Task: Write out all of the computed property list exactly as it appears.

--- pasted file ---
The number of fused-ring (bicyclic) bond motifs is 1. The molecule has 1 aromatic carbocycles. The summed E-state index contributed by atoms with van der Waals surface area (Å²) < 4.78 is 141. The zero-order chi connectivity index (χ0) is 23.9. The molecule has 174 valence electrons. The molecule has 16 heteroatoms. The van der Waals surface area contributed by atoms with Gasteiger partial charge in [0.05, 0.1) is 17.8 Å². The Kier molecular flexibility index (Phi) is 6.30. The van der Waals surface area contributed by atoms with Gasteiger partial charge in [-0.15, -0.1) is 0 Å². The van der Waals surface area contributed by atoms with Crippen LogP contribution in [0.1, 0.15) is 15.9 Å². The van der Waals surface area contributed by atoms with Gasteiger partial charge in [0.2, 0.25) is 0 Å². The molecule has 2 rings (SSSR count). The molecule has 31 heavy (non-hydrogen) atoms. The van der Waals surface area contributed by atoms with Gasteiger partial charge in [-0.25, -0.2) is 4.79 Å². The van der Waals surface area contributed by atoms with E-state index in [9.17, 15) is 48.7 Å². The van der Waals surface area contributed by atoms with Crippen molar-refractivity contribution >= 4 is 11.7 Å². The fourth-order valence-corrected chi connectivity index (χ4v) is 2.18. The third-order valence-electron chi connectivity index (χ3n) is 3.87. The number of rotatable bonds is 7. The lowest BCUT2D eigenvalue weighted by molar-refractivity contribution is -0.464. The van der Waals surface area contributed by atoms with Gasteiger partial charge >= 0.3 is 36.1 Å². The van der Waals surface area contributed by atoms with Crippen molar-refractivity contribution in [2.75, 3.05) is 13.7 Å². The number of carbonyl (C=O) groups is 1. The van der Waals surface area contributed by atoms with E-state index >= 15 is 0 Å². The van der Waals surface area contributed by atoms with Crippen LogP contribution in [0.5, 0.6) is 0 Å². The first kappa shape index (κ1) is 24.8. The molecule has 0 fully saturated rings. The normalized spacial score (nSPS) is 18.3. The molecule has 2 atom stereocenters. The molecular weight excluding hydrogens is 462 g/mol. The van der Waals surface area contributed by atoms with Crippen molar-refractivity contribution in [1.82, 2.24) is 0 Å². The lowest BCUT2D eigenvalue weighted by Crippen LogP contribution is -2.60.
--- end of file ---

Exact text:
The number of fused-ring (bicyclic) bond motifs is 1. The molecule has 1 aromatic carbocycles. The summed E-state index contributed by atoms with van der Waals surface area (Å²) < 4.78 is 141. The zero-order chi connectivity index (χ0) is 23.9. The molecule has 174 valence electrons. The molecule has 16 heteroatoms. The van der Waals surface area contributed by atoms with Gasteiger partial charge in [0.05, 0.1) is 17.8 Å². The Kier molecular flexibility index (Phi) is 6.30. The van der Waals surface area contributed by atoms with Gasteiger partial charge in [-0.15, -0.1) is 0 Å². The van der Waals surface area contributed by atoms with Crippen LogP contribution in [0.1, 0.15) is 15.9 Å². The van der Waals surface area contributed by atoms with Gasteiger partial charge in [0.2, 0.25) is 0 Å². The molecule has 2 rings (SSSR count). The molecule has 31 heavy (non-hydrogen) atoms. The van der Waals surface area contributed by atoms with Gasteiger partial charge in [-0.25, -0.2) is 4.79 Å². The van der Waals surface area contributed by atoms with E-state index in [9.17, 15) is 48.7 Å². The van der Waals surface area contributed by atoms with Crippen molar-refractivity contribution >= 4 is 11.7 Å². The fourth-order valence-corrected chi connectivity index (χ4v) is 2.18. The third-order valence-electron chi connectivity index (χ3n) is 3.87. The number of rotatable bonds is 7. The lowest BCUT2D eigenvalue weighted by molar-refractivity contribution is -0.464. The van der Waals surface area contributed by atoms with Gasteiger partial charge >= 0.3 is 36.1 Å². The van der Waals surface area contributed by atoms with Crippen molar-refractivity contribution in [2.75, 3.05) is 13.7 Å². The number of carbonyl (C=O) groups is 1. The van der Waals surface area contributed by atoms with E-state index >= 15 is 0 Å². The van der Waals surface area contributed by atoms with Crippen LogP contribution in [0.5, 0.6) is 0 Å². The first kappa shape index (κ1) is 24.8. The molecule has 0 fully saturated rings. The normalized spacial score (nSPS) is 18.3. The molecule has 2 atom stereocenters. The molecular weight excluding hydrogens is 462 g/mol. The van der Waals surface area contributed by atoms with Crippen molar-refractivity contribution in [1.82, 2.24) is 0 Å². The lowest BCUT2D eigenvalue weighted by Crippen LogP contribution is -2.60.